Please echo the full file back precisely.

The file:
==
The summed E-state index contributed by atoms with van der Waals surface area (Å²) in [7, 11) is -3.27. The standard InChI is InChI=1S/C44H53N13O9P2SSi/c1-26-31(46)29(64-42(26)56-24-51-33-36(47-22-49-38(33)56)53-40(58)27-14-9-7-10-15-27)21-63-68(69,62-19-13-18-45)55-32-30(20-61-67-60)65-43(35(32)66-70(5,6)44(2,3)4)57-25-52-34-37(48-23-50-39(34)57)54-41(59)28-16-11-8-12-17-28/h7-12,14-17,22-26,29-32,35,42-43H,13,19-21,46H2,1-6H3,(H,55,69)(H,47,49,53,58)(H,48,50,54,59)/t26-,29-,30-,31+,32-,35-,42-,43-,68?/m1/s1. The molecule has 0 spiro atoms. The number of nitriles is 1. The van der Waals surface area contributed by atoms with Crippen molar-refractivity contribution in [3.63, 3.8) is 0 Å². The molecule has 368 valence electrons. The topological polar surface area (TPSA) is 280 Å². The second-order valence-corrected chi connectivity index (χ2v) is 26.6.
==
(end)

The summed E-state index contributed by atoms with van der Waals surface area (Å²) in [7, 11) is -3.27. The standard InChI is InChI=1S/C44H53N13O9P2SSi/c1-26-31(46)29(64-42(26)56-24-51-33-36(47-22-49-38(33)56)53-40(58)27-14-9-7-10-15-27)21-63-68(69,62-19-13-18-45)55-32-30(20-61-67-60)65-43(35(32)66-70(5,6)44(2,3)4)57-25-52-34-37(48-23-50-39(34)57)54-41(59)28-16-11-8-12-17-28/h7-12,14-17,22-26,29-32,35,42-43H,13,19-21,46H2,1-6H3,(H,55,69)(H,47,49,53,58)(H,48,50,54,59)/t26-,29-,30-,31+,32-,35-,42-,43-,68?/m1/s1. The molecule has 0 spiro atoms. The number of nitriles is 1. The van der Waals surface area contributed by atoms with Crippen molar-refractivity contribution in [3.63, 3.8) is 0 Å². The molecule has 368 valence electrons. The topological polar surface area (TPSA) is 280 Å². The second-order valence-corrected chi connectivity index (χ2v) is 26.6.